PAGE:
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    How Country Star Jason Isbell Is Becoming The Anti-Morgan Wallen

    “There are a lot of country music fans who don’t seem to know that country music is Black music.”

    On today's episode of BuzzFeed Daily, we broke down the top pop culture headlines AND discussed Jason Isbell. You can listen below or scroll down to read more about the interview!

    Listen to BuzzFeed Daily on the iHeartRadio app, Apple Podcasts, Spotify, Google Podcasts, or wherever else you might listen to your favorite podcasts!

    So let's dive right into it! Recently we talked to BuzzFeed News’ Elamin Abdelmahmoud about Jason Isbell and how racism is ingrained in the country music scene. Here's some of our conversation:

    BuzzFeed Daily: So you just wrote this massive profile for BuzzFeed News about Jason Isbell and the historical racism ingrained in country music. You've spoken on this podcast about the outsized racism and sexism in the country music industry before. What is it about this subject that you find so compelling?

    BuzzFeed Daily: Something really interesting about Jason, that you wrote about, is his antagonism towards country music, or at the very least, being categorized as a country musician. So where does that conflict stem from?

    EA: A few things. He concedes that he writes about sort of similar topics that the rest of country music does. However, he doesn't consider himself a country musician. He considers himself to be in a rock and roll band. But one of the things that we talked about is that he is also kind of done with this concept of genres, right? Because these genres are so restrictive and they come from this place of, every time you believe in a firm genre boundary, all you're doing is saying, "Yeah, they were right 100 years ago to make these firm divisions between these genres, to segregate music in the way that they did." I think Jason Isbell sort of traverses a bunch of different styles of music, whether it's Americana or rock and roll or country. I think he sort of straddles the line between all of those things, but it was just interesting to hear the way that he pushes back against just the notion of genre to begin with.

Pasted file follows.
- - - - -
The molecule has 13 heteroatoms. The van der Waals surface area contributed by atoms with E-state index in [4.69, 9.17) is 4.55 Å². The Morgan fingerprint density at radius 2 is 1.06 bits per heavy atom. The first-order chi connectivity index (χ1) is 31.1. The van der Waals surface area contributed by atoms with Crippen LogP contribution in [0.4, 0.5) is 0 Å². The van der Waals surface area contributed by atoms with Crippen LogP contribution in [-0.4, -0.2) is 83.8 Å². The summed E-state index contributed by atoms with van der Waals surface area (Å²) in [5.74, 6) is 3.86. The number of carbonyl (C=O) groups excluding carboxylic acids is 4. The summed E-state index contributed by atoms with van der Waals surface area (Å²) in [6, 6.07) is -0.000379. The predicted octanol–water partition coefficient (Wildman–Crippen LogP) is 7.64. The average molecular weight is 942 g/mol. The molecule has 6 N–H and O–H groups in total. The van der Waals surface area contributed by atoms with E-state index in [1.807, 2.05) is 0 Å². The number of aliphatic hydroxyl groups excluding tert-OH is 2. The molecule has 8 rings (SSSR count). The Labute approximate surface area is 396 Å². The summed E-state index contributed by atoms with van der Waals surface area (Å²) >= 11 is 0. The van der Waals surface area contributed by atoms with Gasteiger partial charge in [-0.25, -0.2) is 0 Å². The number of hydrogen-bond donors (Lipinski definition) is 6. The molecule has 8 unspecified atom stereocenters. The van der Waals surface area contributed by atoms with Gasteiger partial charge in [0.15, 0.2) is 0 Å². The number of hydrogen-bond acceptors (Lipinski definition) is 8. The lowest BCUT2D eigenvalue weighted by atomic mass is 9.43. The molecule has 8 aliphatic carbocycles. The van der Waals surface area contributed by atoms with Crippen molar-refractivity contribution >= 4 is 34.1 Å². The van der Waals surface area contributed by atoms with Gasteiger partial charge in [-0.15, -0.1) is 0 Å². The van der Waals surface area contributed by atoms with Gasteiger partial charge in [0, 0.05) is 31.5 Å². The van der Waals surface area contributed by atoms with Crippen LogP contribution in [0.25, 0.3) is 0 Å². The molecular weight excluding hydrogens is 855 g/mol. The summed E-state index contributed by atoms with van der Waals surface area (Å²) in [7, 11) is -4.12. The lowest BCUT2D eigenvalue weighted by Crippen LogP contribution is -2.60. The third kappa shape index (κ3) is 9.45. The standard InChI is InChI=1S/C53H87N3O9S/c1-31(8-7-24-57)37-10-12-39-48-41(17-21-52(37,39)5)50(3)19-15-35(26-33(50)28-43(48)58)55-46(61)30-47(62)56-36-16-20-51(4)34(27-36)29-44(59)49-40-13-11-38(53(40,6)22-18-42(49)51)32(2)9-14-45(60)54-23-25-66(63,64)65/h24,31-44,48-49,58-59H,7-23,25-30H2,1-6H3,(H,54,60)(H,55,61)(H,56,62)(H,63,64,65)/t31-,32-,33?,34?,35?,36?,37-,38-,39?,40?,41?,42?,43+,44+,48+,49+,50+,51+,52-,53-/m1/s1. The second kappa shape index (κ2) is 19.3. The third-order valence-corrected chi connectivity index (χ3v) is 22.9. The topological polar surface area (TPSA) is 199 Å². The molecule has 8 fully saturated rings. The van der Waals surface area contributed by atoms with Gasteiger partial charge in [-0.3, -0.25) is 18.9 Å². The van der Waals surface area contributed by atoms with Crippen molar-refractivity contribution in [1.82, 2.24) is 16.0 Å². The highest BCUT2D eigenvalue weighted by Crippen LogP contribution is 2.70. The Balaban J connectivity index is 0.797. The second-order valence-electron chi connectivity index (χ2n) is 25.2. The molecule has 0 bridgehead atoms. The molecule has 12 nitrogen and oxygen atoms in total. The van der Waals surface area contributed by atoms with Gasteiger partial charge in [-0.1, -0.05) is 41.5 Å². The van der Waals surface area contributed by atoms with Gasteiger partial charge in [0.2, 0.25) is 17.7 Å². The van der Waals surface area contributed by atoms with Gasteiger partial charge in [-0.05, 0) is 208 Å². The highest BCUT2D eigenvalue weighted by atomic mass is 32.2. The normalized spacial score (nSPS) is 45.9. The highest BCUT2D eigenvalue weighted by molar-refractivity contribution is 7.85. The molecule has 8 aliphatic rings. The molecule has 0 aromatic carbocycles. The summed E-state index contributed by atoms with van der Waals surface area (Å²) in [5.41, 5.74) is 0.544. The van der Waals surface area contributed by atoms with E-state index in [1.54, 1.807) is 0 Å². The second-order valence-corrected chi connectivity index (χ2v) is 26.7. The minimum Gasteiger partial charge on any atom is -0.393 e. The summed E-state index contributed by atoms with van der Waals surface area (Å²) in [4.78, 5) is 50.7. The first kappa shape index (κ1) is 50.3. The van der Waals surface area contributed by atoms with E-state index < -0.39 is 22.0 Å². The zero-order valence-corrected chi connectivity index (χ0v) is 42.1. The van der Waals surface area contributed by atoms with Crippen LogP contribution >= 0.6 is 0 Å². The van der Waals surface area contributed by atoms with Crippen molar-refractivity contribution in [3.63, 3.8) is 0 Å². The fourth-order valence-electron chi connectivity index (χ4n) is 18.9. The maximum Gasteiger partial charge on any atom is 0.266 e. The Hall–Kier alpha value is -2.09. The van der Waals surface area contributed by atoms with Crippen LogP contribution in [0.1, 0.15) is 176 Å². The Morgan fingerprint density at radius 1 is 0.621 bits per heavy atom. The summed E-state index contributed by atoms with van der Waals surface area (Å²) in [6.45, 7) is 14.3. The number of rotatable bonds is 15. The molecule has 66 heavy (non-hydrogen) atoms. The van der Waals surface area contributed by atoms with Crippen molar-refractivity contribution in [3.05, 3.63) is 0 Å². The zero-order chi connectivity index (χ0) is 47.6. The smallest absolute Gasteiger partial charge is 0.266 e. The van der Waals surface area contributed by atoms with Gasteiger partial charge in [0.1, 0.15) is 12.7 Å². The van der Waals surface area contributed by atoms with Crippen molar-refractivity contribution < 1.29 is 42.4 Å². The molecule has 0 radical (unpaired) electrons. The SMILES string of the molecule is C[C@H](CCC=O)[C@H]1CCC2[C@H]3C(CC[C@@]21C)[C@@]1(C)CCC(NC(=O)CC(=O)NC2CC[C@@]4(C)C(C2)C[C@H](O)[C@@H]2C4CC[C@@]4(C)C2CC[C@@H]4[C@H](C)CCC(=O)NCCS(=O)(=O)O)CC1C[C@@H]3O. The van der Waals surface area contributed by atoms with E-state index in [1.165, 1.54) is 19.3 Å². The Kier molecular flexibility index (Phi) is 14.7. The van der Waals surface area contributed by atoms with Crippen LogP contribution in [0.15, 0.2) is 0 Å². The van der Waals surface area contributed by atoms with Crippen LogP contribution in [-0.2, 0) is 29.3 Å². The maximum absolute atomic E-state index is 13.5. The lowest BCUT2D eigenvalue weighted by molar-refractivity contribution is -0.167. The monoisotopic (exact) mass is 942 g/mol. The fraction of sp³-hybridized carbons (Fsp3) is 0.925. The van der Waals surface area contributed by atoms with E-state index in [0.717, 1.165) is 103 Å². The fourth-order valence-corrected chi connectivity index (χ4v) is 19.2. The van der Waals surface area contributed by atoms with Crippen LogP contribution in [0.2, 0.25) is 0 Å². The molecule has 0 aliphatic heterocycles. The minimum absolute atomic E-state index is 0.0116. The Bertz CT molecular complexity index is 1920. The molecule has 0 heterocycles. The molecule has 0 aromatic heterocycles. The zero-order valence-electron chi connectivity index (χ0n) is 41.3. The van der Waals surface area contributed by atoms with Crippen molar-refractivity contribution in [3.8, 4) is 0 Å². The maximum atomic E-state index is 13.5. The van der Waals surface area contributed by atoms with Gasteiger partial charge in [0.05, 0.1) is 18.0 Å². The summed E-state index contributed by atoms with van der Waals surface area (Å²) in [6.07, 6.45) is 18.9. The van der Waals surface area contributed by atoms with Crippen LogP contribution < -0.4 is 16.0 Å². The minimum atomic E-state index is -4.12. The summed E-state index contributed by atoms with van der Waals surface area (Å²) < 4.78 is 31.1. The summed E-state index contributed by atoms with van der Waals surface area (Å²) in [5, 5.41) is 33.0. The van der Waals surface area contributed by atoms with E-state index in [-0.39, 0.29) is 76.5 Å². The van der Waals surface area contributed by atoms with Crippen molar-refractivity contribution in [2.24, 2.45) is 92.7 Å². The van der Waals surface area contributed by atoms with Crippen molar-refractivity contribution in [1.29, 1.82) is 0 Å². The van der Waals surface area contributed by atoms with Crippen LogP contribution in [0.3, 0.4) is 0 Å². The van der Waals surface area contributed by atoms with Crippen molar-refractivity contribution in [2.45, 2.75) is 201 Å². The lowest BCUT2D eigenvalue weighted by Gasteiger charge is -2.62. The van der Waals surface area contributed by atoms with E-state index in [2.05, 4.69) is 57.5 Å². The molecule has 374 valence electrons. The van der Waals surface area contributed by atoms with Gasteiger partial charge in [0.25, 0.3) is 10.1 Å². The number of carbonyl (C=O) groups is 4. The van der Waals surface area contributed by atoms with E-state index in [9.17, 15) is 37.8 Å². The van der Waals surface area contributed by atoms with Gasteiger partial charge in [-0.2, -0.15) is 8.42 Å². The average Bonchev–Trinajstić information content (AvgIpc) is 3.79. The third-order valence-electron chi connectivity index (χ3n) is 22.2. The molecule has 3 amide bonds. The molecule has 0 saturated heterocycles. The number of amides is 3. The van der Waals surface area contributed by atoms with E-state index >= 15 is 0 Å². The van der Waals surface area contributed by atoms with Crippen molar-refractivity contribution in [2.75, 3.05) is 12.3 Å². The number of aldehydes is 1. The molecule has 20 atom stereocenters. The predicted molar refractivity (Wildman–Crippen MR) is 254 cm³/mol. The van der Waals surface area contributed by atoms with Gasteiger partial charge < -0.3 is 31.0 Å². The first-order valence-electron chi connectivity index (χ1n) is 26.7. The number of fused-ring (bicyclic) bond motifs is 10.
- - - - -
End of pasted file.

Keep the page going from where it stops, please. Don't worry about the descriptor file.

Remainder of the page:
BuzzFeed Daily: You spoke to Jason in the middle of his eight-night residency at Nashville's Ryman Auditorium, and this residency was pretty historic in that seven of the eight nights he had Black female performers opening for him. When you spoke to Jason, did he explain what his intentions were with this choice?

    BuzzFeed News: You spoke to several of the Black female artists who opened for Isbell, including Mickey Guyton. She's someone who has been in the country music industry for over a decade, but is now starting to receive the recognition that she actually deserves. Did Mickey go into detail about what this moment means to her and how she's planning on using her new stardom?

    Mickey Guyton in a gold strapless gown

    BuzzFeed Daily: We were talking a little earlier about Morgan Wallen, who is country music's most profitable star. He came under fire earlier this year after being caught on tape saying a racial slur. And after the scandal, he was sort of canceled for a moment, but has ended the year as the top-selling musical artist across all genres. Does something like this dishearten you? How do you reconcile it with the progress trying to be made by artists like Isbell?

    Morgan Wallen

    BuzzFeed Daily: So the main idea of this piece is how Jason is combating the themes of white nostalgia and white victimhood that are so prevalent in country music. In your opinion, what is he doing that you find to be effective on this front? And what do you think is next for country music?

    EA: I think he's doing a lot in terms of being an example that counters white nostalgia. He's somebody who says, "I grew up in Alabama. I grew up cleaning and shooting and putting together the guns that people are talking about when they want to ban assault weapons. And I agree that there should be a ban on those things." 

    There's a certain story that particularly identified rural America tells about itself, about white victimhood, about being poor, about being particularly victimized. It's the idea that makes a concept like, Make America Great Again, particularly salient. It's like they're trying to restore that nostalgic idea that's been lost. 

    Isbell, I think, is just telling a different story, a counter-story to that. One of the stories that he told me is how when he grew up, he didn't really think about whether they were poor or rich. But then he got a little bit older and he was like, "Oh, I grew up poor." And then he started touring the country and he was like, "Oh, no, I grew up fine. I grew up fine and I don't have any need to believe the story that my people and I are actually victims because I've seen the ways that poverty can manifest itself in the indigenous territories out west." When you sort of have that experience, you have a, I think, cleaner and clearer version of what America looks like, and he's sort of trying to counter that, I think.

    BuzzFeed Daily: Do you think other people will follow his example?

    Photo of Brittney Spencer singing

    In the rest of the episode, we also talked about how, just a few months after being removed as one of Britney Spears’ conservators, her father, Jamie Spears, has requested she continue to pay his legal fees.

    Plus, if you feel like it’s time for Grey’s Anatomy to end, you’re not alone: Ellen Pompeo is also ready to say goodbye to the show.

    Photo of Ellen Pompeo standing in front of bushes

    As always, thanks for listening! And if you ever want to suggest stories or just want to say hi, you can reach us at